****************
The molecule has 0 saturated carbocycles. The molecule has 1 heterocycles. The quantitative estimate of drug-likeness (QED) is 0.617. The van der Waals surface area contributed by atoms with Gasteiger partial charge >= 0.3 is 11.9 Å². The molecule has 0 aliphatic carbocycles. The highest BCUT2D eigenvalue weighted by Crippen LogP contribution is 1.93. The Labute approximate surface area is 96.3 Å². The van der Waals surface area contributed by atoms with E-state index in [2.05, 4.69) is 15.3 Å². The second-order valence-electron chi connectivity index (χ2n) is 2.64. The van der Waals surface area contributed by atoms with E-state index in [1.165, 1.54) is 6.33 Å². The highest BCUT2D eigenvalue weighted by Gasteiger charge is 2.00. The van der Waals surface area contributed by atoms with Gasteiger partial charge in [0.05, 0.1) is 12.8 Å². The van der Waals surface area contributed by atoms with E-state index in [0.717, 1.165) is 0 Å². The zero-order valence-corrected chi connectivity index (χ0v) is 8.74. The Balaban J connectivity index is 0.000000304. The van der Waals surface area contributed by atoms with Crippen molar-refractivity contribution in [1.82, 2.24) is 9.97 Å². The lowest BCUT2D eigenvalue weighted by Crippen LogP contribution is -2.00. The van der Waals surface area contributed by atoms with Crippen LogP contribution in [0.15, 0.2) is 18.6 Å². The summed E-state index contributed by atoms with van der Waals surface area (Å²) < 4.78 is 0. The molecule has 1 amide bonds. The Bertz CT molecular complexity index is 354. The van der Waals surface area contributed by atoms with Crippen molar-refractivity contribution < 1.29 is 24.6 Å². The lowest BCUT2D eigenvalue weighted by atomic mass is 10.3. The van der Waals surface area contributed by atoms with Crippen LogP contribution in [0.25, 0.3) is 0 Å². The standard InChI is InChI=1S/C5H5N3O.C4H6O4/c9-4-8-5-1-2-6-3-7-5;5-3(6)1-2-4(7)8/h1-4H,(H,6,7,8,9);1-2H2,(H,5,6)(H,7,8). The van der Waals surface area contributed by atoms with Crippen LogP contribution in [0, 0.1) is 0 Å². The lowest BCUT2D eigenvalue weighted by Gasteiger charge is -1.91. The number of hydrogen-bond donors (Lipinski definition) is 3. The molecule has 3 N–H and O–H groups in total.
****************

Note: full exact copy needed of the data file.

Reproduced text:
The molecule has 0 saturated carbocycles. The molecule has 1 heterocycles. The quantitative estimate of drug-likeness (QED) is 0.617. The van der Waals surface area contributed by atoms with Gasteiger partial charge >= 0.3 is 11.9 Å². The molecule has 0 aliphatic carbocycles. The highest BCUT2D eigenvalue weighted by Crippen LogP contribution is 1.93. The Labute approximate surface area is 96.3 Å². The van der Waals surface area contributed by atoms with E-state index in [2.05, 4.69) is 15.3 Å². The second-order valence-electron chi connectivity index (χ2n) is 2.64. The van der Waals surface area contributed by atoms with E-state index in [1.165, 1.54) is 6.33 Å². The highest BCUT2D eigenvalue weighted by Gasteiger charge is 2.00. The van der Waals surface area contributed by atoms with Gasteiger partial charge in [0.05, 0.1) is 12.8 Å². The van der Waals surface area contributed by atoms with E-state index in [0.717, 1.165) is 0 Å². The zero-order valence-corrected chi connectivity index (χ0v) is 8.74. The Balaban J connectivity index is 0.000000304. The van der Waals surface area contributed by atoms with Crippen molar-refractivity contribution in [1.82, 2.24) is 9.97 Å². The lowest BCUT2D eigenvalue weighted by Crippen LogP contribution is -2.00. The van der Waals surface area contributed by atoms with Crippen LogP contribution in [0.15, 0.2) is 18.6 Å². The summed E-state index contributed by atoms with van der Waals surface area (Å²) < 4.78 is 0. The molecule has 1 amide bonds. The Bertz CT molecular complexity index is 354. The van der Waals surface area contributed by atoms with Crippen molar-refractivity contribution < 1.29 is 24.6 Å². The lowest BCUT2D eigenvalue weighted by atomic mass is 10.3. The van der Waals surface area contributed by atoms with Crippen LogP contribution in [0.25, 0.3) is 0 Å². The standard InChI is InChI=1S/C5H5N3O.C4H6O4/c9-4-8-5-1-2-6-3-7-5;5-3(6)1-2-4(7)8/h1-4H,(H,6,7,8,9);1-2H2,(H,5,6)(H,7,8). The van der Waals surface area contributed by atoms with Crippen LogP contribution in [0, 0.1) is 0 Å². The lowest BCUT2D eigenvalue weighted by Gasteiger charge is -1.91. The number of hydrogen-bond donors (Lipinski definition) is 3. The molecule has 3 N–H and O–H groups in total.